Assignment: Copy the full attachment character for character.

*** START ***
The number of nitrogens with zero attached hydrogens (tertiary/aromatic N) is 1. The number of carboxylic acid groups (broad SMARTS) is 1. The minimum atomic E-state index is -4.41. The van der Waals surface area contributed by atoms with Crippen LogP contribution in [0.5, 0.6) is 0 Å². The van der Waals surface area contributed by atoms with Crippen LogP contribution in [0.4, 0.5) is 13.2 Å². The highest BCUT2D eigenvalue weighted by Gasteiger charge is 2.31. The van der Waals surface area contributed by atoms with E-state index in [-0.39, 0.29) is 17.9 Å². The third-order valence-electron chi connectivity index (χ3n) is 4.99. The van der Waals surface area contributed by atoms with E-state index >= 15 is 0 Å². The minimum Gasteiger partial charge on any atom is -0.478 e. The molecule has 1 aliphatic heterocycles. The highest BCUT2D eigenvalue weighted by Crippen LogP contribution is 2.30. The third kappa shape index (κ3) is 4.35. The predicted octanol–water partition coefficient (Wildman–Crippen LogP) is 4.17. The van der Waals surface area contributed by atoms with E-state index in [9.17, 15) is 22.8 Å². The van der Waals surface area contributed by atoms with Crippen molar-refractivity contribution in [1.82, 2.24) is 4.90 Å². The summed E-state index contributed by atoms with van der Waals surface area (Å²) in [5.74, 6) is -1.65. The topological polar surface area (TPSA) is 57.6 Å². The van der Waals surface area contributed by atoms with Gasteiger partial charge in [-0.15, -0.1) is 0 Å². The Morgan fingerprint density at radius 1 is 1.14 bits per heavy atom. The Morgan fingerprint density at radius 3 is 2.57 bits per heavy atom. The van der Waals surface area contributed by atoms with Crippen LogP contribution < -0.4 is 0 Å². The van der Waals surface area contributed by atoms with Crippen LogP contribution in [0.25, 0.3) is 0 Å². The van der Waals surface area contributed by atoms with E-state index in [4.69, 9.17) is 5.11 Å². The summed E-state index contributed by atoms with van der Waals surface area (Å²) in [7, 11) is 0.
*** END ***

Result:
The number of nitrogens with zero attached hydrogens (tertiary/aromatic N) is 1. The number of carboxylic acid groups (broad SMARTS) is 1. The minimum atomic E-state index is -4.41. The van der Waals surface area contributed by atoms with Crippen LogP contribution in [0.5, 0.6) is 0 Å². The van der Waals surface area contributed by atoms with Crippen LogP contribution in [0.4, 0.5) is 13.2 Å². The highest BCUT2D eigenvalue weighted by Gasteiger charge is 2.31. The van der Waals surface area contributed by atoms with E-state index in [-0.39, 0.29) is 17.9 Å². The third-order valence-electron chi connectivity index (χ3n) is 4.99. The van der Waals surface area contributed by atoms with E-state index >= 15 is 0 Å². The minimum Gasteiger partial charge on any atom is -0.478 e. The molecule has 1 aliphatic heterocycles. The highest BCUT2D eigenvalue weighted by Crippen LogP contribution is 2.30. The third kappa shape index (κ3) is 4.35. The predicted octanol–water partition coefficient (Wildman–Crippen LogP) is 4.17. The van der Waals surface area contributed by atoms with E-state index in [9.17, 15) is 22.8 Å². The van der Waals surface area contributed by atoms with Crippen molar-refractivity contribution in [1.82, 2.24) is 4.90 Å². The summed E-state index contributed by atoms with van der Waals surface area (Å²) in [5.74, 6) is -1.65. The topological polar surface area (TPSA) is 57.6 Å². The van der Waals surface area contributed by atoms with Gasteiger partial charge in [-0.15, -0.1) is 0 Å². The Morgan fingerprint density at radius 1 is 1.14 bits per heavy atom. The Morgan fingerprint density at radius 3 is 2.57 bits per heavy atom. The van der Waals surface area contributed by atoms with Crippen LogP contribution < -0.4 is 0 Å². The van der Waals surface area contributed by atoms with Crippen LogP contribution in [0.25, 0.3) is 0 Å². The van der Waals surface area contributed by atoms with E-state index in [4.69, 9.17) is 5.11 Å². The summed E-state index contributed by atoms with van der Waals surface area (Å²) in [7, 11) is 0.